Take Matt Grant, 24, who lives in Okolona, a southern suburb of Louisville out toward Fort Knox. Grant works for the Geek Squad at Best Buy, where he first heard about Paul from his co-workers. He doesn't read newspapers or watch much cable TV: it was Rand Paul's Facebook page that made him a convert.
"The page doesn't just give me information about the campaign," Grant says. "It also connects me to other people who feel similarly to myself.... But basically, I like the message about self-reliance. The way he says over and over that the government ought to be a referee, but never a participant, in the economy.... I think that's what this country is all about."
Matt went to Evangel Christian School, a K-12 school run by the Evangel World Prayer Center, a Pentecostal megachurch. No matter what critics say about these huge churches, you have to give them this: unlike government programs, higher education, paid media or any other sector of the culture (except the Internet and, well, shopping itself), megachurches have at least met the scale of contemporary life. America has twice as many citizens as it did fifty years ago, yet still only one Harvard; but today, most towns of any size have a megachurch with at least one more space in its parking lot for you.
But hard times have hit religion, too. Southeast Christian, the largest Louisville megachurch, canceled its Easter pageant this year to save money. Many have begun debt-counseling programs for their congregants. Yet they still preach a kind of Republicanism that continues to shape Kentucky politics.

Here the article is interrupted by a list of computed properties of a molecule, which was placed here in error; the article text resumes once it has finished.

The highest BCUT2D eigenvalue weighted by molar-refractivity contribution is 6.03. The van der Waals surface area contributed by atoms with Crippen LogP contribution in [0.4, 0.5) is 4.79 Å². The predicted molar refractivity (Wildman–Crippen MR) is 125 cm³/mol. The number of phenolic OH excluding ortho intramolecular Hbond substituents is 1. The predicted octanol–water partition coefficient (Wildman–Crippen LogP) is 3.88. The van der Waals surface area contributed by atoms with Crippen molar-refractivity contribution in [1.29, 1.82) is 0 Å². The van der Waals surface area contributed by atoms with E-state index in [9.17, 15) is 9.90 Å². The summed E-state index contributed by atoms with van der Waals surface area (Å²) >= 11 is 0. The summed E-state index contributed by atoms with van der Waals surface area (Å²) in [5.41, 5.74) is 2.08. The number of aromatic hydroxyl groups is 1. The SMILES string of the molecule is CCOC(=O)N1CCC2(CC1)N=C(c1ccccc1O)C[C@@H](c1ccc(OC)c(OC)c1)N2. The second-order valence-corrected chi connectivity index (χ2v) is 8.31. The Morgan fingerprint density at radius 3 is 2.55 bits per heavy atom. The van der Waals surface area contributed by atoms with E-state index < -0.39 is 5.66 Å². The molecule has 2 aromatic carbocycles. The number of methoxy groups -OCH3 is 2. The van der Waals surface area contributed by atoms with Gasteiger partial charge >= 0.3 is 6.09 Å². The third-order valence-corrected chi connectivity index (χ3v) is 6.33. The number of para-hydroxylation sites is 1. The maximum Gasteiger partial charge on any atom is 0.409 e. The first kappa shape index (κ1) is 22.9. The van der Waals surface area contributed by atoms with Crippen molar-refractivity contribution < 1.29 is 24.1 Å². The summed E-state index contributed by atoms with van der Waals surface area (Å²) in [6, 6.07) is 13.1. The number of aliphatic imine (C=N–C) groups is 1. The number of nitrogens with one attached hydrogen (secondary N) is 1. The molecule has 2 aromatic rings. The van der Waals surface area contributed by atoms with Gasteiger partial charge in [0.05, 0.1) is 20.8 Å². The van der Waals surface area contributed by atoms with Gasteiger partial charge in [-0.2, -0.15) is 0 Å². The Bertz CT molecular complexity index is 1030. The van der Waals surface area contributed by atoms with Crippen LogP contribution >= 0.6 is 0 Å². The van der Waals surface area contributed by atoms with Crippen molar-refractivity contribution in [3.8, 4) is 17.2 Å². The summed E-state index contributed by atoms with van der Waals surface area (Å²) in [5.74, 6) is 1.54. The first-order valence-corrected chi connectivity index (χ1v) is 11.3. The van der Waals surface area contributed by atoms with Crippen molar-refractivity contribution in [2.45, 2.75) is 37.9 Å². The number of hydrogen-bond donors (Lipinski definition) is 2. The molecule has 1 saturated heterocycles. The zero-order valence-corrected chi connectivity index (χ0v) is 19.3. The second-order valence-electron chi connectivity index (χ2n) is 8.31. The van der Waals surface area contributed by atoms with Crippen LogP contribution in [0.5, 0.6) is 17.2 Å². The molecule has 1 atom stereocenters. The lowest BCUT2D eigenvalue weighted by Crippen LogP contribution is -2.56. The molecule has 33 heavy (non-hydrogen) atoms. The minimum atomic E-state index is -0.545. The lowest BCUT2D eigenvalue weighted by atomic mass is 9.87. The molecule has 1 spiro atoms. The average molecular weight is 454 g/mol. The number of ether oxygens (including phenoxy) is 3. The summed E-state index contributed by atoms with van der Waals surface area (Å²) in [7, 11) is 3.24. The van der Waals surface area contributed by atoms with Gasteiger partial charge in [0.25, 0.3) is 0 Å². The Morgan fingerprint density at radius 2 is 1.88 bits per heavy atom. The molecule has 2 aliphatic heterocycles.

Let's put this into context. Coal mining, for example, is one of Kentucky's biggest industries, and the decision by a coalition of mine owners, under Citizens United rules, to fund Paul's campaign and work against Conway made big news in July. (Rand reciprocated, saying of mountaintop removal, "We're not talking about Mt. Everest. We're talking about these little knobby hills that are everywhere out here.") Coal miners are icons of the Kentucky way of life, especially in places like Harlan County, where the hot new TV series Justified is set. There are 18,000 unionized coal miners in Kentucky.
But Southeast Christian alone has 19,000 members. And Matt Grant is no coal miner. His dream would be moving to Minnesota to work at Best Buy's corporate headquarters. He studies nights to get his MBA at the University of Louisville, and lumps Bush and Obama together for overplaying "failed government solutions."
He adds a last thought. "It's probably good that someone from Kentucky is in the leadership, but Mitch McConnell has been there an awful long time."